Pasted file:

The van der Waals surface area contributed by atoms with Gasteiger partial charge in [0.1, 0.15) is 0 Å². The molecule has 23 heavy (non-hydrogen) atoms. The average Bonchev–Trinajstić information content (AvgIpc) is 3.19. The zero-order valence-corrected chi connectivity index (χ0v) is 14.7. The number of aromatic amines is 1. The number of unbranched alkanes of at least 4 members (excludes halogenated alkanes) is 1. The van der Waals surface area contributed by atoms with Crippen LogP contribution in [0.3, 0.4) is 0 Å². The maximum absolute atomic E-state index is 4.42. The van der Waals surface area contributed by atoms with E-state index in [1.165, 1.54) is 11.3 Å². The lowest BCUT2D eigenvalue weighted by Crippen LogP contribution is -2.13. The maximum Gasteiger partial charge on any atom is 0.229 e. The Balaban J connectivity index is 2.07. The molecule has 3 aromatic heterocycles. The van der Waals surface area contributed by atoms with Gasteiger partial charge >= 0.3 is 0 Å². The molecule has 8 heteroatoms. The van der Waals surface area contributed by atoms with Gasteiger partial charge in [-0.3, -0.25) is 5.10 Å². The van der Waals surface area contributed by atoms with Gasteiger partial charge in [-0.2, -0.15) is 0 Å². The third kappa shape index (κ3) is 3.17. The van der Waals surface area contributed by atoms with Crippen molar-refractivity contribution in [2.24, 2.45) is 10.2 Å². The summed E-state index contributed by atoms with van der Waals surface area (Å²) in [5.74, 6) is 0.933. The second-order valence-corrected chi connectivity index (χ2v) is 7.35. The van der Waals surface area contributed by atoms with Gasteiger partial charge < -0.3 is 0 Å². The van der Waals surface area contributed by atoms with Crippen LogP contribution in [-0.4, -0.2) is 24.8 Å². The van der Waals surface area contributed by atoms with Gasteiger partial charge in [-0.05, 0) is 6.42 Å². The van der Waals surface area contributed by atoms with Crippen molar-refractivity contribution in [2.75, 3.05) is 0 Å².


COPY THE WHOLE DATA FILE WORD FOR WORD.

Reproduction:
The van der Waals surface area contributed by atoms with Gasteiger partial charge in [0.1, 0.15) is 0 Å². The molecule has 23 heavy (non-hydrogen) atoms. The average Bonchev–Trinajstić information content (AvgIpc) is 3.19. The zero-order valence-corrected chi connectivity index (χ0v) is 14.7. The number of aromatic amines is 1. The number of unbranched alkanes of at least 4 members (excludes halogenated alkanes) is 1. The van der Waals surface area contributed by atoms with Crippen LogP contribution in [0.3, 0.4) is 0 Å². The maximum absolute atomic E-state index is 4.42. The van der Waals surface area contributed by atoms with E-state index in [1.165, 1.54) is 11.3 Å². The lowest BCUT2D eigenvalue weighted by Crippen LogP contribution is -2.13. The maximum Gasteiger partial charge on any atom is 0.229 e. The Balaban J connectivity index is 2.07. The molecule has 3 aromatic heterocycles. The van der Waals surface area contributed by atoms with Gasteiger partial charge >= 0.3 is 0 Å². The molecule has 8 heteroatoms. The van der Waals surface area contributed by atoms with Gasteiger partial charge in [-0.3, -0.25) is 5.10 Å². The van der Waals surface area contributed by atoms with Gasteiger partial charge in [-0.2, -0.15) is 0 Å². The third kappa shape index (κ3) is 3.17. The van der Waals surface area contributed by atoms with Crippen molar-refractivity contribution in [2.24, 2.45) is 10.2 Å². The summed E-state index contributed by atoms with van der Waals surface area (Å²) in [5.74, 6) is 0.933. The second-order valence-corrected chi connectivity index (χ2v) is 7.35. The van der Waals surface area contributed by atoms with Gasteiger partial charge < -0.3 is 0 Å². The van der Waals surface area contributed by atoms with Crippen LogP contribution in [-0.4, -0.2) is 24.8 Å². The van der Waals surface area contributed by atoms with Gasteiger partial charge in [-0.05, 0) is 6.42 Å². The van der Waals surface area contributed by atoms with Crippen molar-refractivity contribution in [2.75, 3.05) is 0 Å².